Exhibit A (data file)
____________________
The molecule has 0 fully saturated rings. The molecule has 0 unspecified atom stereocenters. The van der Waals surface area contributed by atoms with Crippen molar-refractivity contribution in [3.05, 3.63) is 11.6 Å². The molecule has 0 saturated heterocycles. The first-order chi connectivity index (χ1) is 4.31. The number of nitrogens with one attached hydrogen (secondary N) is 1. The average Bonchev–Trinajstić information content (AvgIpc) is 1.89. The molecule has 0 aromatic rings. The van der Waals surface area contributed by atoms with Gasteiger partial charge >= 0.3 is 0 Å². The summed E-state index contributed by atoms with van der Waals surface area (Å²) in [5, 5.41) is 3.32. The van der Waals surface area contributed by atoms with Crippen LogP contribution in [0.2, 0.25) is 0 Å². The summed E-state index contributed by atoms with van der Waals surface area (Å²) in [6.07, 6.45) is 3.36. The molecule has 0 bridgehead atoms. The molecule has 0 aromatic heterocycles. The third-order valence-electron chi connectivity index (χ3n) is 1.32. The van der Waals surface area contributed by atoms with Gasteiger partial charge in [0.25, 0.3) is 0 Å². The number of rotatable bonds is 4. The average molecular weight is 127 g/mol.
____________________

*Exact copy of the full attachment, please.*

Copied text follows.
The molecule has 0 fully saturated rings. The molecule has 0 unspecified atom stereocenters. The van der Waals surface area contributed by atoms with Crippen molar-refractivity contribution in [3.05, 3.63) is 11.6 Å². The molecule has 0 saturated heterocycles. The first-order chi connectivity index (χ1) is 4.31. The number of nitrogens with one attached hydrogen (secondary N) is 1. The average Bonchev–Trinajstić information content (AvgIpc) is 1.89. The molecule has 0 aromatic rings. The van der Waals surface area contributed by atoms with Gasteiger partial charge >= 0.3 is 0 Å². The summed E-state index contributed by atoms with van der Waals surface area (Å²) in [5, 5.41) is 3.32. The van der Waals surface area contributed by atoms with Crippen LogP contribution in [0.2, 0.25) is 0 Å². The summed E-state index contributed by atoms with van der Waals surface area (Å²) in [6.07, 6.45) is 3.36. The molecule has 0 bridgehead atoms. The molecule has 0 aromatic heterocycles. The third-order valence-electron chi connectivity index (χ3n) is 1.32. The van der Waals surface area contributed by atoms with Gasteiger partial charge in [0.25, 0.3) is 0 Å². The number of rotatable bonds is 4. The average molecular weight is 127 g/mol.